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Emergency Guidelines for the Campus Community

Meningitis FAQ for Campus Events

Updated February 4, 2015

Note to campus visitors from the US Centers for Disease Control and Prevention:

We recognize that when cases of meningococcal disease occur, there is increased concern about the potential spread of disease and desire to take appropriate steps to prevent additional cases. There is no evidence that family members and the community are at increased risk of getting meningococcal disease from casual contact with students, faculty, or staff at institutions experiencing outbreaks. Therefore, CDC does not recommend limiting social interactions or canceling travel plans as a preventive measure for meningococcal disease. Instead, we continue to recommend that people remain vigilant to the symptoms of meningococcal disease and seek treatment immediately if they experience any of those symptoms.

Additionally, there is no evidence that says you are at risk of catching the infection by touching surfaces like doorknobs or keyboards. A small number of the bacteria may survive for a few hours on surfaces, but most die quickly. However, hand washing and covering your cough or sneeze are good hygiene practices to follow.

In October 2014, the US Food and Drug Administration (FDA) approved a meningitis B vaccine, Trumemba, made by Pfizer. This vaccine requires three doses - intial, second dose after two months, third dose after six months. In January 2015, the FDA approved Bexsero, the meningitis B vaccine by Novartis, used in the Princeton University vaccine clinics. This vaccine requires two doses, spaced at least one month apart.

While both vaccines are approved for individuals ages 10 through 25, medical experts have not yet made recommendations as to whom should receive them. Thus, while all physicians have access to the vaccines, not all will have it in stock.

Questions and Answers

The Center for Disease Control and Prevention's website has detailed FAQs about the meningitis Type B vaccine. The answer to your question may be there. If not, please see below.

-Should I avoid attending events on the Princeton campus or visiting the University?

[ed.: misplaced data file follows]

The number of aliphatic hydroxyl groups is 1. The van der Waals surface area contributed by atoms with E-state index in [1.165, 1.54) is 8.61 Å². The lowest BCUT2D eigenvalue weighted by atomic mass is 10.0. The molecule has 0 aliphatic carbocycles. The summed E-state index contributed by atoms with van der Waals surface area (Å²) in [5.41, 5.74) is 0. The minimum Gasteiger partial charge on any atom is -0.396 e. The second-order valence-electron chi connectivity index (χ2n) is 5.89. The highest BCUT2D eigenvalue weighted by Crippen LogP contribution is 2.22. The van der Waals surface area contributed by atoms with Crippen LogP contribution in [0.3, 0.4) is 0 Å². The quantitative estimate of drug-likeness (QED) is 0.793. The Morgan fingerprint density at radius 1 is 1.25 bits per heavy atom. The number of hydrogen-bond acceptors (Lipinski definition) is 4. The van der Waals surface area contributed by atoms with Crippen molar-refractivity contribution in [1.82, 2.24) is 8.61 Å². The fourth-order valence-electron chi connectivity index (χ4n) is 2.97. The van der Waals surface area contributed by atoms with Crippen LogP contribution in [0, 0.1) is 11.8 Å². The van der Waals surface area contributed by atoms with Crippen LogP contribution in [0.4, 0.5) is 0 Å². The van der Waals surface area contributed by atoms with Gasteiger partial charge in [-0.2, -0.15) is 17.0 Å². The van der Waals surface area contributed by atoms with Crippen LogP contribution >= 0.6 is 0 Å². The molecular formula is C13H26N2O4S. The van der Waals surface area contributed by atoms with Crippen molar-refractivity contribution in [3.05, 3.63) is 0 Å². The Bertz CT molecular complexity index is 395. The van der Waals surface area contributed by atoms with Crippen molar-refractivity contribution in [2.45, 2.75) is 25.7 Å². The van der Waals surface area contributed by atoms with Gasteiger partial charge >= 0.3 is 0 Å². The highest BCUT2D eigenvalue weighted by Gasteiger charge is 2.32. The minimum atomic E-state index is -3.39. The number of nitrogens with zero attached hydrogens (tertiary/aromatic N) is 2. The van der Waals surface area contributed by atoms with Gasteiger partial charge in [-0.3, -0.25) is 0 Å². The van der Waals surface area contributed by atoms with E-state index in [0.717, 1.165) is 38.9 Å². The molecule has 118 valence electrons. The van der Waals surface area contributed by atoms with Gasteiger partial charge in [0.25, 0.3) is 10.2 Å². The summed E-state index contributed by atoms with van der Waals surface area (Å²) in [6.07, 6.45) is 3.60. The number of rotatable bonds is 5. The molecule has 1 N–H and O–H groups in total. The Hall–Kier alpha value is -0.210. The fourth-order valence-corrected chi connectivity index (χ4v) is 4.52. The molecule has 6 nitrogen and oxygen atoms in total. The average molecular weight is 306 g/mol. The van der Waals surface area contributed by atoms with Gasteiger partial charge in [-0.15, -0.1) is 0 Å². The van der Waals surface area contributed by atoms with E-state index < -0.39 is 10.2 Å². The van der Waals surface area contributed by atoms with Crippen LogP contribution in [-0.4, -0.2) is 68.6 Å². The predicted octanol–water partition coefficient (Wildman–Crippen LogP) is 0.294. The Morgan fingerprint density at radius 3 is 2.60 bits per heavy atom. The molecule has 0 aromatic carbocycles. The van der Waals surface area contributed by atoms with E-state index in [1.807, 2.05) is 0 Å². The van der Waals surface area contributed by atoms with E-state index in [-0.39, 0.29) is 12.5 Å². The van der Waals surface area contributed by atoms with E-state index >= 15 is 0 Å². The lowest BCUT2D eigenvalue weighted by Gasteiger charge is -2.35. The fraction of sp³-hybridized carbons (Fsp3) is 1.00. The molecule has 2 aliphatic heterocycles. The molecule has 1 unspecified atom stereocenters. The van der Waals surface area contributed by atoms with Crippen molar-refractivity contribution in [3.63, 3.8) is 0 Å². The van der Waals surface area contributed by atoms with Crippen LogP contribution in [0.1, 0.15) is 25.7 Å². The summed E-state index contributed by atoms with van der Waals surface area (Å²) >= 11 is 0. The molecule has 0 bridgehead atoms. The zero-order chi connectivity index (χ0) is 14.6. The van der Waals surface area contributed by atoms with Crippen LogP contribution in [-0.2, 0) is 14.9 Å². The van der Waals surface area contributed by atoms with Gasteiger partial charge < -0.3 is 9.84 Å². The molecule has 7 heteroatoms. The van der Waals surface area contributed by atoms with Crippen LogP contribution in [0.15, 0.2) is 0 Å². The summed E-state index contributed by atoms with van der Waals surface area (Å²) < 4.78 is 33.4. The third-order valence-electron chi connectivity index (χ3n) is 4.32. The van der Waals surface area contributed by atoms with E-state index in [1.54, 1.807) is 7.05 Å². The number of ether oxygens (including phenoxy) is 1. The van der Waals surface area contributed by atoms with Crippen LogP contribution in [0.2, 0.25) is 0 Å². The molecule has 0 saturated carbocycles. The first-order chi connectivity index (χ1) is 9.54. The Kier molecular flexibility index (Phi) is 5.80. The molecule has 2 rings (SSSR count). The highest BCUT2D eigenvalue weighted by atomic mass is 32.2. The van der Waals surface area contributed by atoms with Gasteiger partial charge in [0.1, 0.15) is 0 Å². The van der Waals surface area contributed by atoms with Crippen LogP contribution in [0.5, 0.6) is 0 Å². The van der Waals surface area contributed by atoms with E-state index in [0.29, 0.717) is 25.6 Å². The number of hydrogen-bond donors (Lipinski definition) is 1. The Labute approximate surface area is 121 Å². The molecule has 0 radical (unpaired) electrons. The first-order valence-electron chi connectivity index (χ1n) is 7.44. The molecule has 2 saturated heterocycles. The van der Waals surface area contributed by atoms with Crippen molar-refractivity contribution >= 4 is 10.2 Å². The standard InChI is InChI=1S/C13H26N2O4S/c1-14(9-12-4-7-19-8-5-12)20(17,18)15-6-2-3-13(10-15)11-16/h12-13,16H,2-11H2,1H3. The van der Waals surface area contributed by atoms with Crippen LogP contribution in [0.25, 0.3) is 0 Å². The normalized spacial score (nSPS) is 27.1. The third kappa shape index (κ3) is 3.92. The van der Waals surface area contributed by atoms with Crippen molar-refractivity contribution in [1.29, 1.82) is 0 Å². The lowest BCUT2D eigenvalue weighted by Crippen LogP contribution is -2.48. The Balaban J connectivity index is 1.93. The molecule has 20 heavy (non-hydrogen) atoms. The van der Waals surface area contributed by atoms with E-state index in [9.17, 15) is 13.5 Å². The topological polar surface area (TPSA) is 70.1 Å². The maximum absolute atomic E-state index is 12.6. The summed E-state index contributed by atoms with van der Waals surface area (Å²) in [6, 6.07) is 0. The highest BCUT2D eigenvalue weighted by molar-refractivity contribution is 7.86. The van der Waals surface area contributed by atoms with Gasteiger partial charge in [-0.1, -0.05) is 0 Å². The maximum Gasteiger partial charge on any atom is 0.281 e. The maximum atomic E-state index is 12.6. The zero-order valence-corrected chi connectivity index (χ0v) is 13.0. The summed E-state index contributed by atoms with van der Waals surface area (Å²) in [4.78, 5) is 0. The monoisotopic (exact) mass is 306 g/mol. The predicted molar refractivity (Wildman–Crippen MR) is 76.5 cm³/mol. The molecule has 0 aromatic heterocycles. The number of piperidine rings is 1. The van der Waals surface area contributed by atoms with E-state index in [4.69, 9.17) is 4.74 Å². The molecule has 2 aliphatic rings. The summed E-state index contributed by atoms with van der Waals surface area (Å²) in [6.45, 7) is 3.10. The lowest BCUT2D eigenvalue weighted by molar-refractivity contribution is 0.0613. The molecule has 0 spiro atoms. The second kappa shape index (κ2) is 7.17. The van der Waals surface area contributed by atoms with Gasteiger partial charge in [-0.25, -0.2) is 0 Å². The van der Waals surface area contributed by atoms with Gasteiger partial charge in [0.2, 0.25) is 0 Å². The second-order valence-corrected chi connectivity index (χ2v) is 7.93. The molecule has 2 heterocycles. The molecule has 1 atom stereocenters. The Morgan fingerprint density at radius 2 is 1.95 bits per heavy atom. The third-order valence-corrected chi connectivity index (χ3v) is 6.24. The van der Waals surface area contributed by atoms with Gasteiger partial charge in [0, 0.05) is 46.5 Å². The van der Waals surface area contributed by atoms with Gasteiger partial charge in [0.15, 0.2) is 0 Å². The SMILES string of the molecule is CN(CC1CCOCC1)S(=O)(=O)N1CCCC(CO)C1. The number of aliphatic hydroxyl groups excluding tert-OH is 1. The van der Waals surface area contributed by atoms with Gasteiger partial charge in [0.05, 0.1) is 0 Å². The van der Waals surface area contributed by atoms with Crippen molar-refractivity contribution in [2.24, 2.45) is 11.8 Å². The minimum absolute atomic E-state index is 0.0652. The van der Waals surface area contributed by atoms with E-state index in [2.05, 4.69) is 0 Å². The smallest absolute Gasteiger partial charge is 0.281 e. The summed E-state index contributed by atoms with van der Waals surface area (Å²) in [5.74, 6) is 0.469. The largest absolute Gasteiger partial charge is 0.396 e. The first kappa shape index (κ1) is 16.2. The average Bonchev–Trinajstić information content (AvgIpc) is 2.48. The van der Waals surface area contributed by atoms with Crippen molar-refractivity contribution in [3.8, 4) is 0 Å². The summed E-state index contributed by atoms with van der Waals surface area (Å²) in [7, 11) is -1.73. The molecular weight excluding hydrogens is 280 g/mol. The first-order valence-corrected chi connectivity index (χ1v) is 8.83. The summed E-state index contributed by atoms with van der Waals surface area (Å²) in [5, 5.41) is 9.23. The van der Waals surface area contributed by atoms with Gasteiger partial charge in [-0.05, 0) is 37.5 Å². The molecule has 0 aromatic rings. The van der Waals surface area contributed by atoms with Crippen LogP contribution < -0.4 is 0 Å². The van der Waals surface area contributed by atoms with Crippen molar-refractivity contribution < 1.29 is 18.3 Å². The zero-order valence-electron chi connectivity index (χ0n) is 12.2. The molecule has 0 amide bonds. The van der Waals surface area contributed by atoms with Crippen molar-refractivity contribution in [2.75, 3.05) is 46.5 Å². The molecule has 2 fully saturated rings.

No. The CDC and state health officials have not recommended cancelling or curtailing planned activities or events on the Princeton campus. There is no recommendation for the surrounding community or visitors to avoid contact with Princeton or Princeton students. The CDC and state health officials are aware of the types of activities and events associated with Reunions.

-Will the University cancel events or activities on campus?
No. The CDC and state health official recommend that activities on the Princeton campus continue as planned.

As the New Jersey Department of Health Department says on its website: 
Restricting travel to areas with an outbreak, closing schools or universities, or cancelling sporting or social events are not recommended measures for outbreak control in the United States. A crucial part of managing suspected meningococcal disease outbreaks and promoting early case recognition is educating communities, physicians and other healthcare workers about meningococcal disease.

- Is bacterial meningitis contagious?
Bacterial meningitis is contagious, but generally is transmitted through direct exchange of respiratory and throat secretions by close personal contact, such as sharing drinks, smoking materials, cosmetics, and kissing. Fortunately, none of the bacteria that cause meningitis are as contagious as the common cold or the flu, and they are not spread by casual contact or by simply breathing the air where a person with meningitis has been.